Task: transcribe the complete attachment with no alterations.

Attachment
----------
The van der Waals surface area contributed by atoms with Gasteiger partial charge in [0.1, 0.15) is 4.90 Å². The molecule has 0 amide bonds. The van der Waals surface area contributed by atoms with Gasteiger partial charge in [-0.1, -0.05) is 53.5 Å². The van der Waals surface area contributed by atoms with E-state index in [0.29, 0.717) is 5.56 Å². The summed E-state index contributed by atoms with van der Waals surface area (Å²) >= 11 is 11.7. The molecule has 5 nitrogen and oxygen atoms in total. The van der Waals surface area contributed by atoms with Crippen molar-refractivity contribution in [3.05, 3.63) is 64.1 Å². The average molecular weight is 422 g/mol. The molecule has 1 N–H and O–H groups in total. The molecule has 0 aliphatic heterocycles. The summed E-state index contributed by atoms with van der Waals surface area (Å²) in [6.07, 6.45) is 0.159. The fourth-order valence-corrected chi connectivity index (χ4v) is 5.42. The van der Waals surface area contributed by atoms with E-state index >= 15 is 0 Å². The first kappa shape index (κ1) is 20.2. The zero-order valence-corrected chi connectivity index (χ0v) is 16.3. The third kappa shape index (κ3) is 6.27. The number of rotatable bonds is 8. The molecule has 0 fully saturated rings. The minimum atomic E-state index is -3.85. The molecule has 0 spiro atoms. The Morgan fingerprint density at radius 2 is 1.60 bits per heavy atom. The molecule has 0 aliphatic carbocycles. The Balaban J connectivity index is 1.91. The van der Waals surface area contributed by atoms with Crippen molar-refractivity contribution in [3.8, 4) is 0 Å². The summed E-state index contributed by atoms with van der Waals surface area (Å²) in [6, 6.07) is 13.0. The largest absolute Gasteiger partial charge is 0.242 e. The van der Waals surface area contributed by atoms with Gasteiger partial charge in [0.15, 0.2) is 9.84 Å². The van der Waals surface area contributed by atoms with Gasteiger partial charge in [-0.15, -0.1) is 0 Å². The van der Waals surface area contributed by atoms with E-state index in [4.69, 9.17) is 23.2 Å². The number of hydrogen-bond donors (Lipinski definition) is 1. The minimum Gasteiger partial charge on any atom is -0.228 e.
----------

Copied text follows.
The van der Waals surface area contributed by atoms with Gasteiger partial charge in [0.1, 0.15) is 4.90 Å². The molecule has 0 amide bonds. The van der Waals surface area contributed by atoms with Gasteiger partial charge in [-0.1, -0.05) is 53.5 Å². The van der Waals surface area contributed by atoms with E-state index in [0.29, 0.717) is 5.56 Å². The summed E-state index contributed by atoms with van der Waals surface area (Å²) >= 11 is 11.7. The molecule has 5 nitrogen and oxygen atoms in total. The van der Waals surface area contributed by atoms with Crippen molar-refractivity contribution in [3.05, 3.63) is 64.1 Å². The average molecular weight is 422 g/mol. The molecule has 1 N–H and O–H groups in total. The molecule has 0 aliphatic heterocycles. The summed E-state index contributed by atoms with van der Waals surface area (Å²) in [6.07, 6.45) is 0.159. The fourth-order valence-corrected chi connectivity index (χ4v) is 5.42. The van der Waals surface area contributed by atoms with E-state index >= 15 is 0 Å². The first kappa shape index (κ1) is 20.2. The zero-order valence-corrected chi connectivity index (χ0v) is 16.3. The third kappa shape index (κ3) is 6.27. The number of rotatable bonds is 8. The molecule has 0 fully saturated rings. The minimum atomic E-state index is -3.85. The molecule has 0 spiro atoms. The Morgan fingerprint density at radius 2 is 1.60 bits per heavy atom. The molecule has 0 aliphatic carbocycles. The Balaban J connectivity index is 1.91. The van der Waals surface area contributed by atoms with Crippen molar-refractivity contribution in [3.8, 4) is 0 Å². The summed E-state index contributed by atoms with van der Waals surface area (Å²) in [6, 6.07) is 13.0. The largest absolute Gasteiger partial charge is 0.242 e. The van der Waals surface area contributed by atoms with Gasteiger partial charge in [0.15, 0.2) is 9.84 Å². The van der Waals surface area contributed by atoms with Gasteiger partial charge in [-0.15, -0.1) is 0 Å². The van der Waals surface area contributed by atoms with E-state index in [4.69, 9.17) is 23.2 Å². The number of hydrogen-bond donors (Lipinski definition) is 1. The minimum Gasteiger partial charge on any atom is -0.228 e.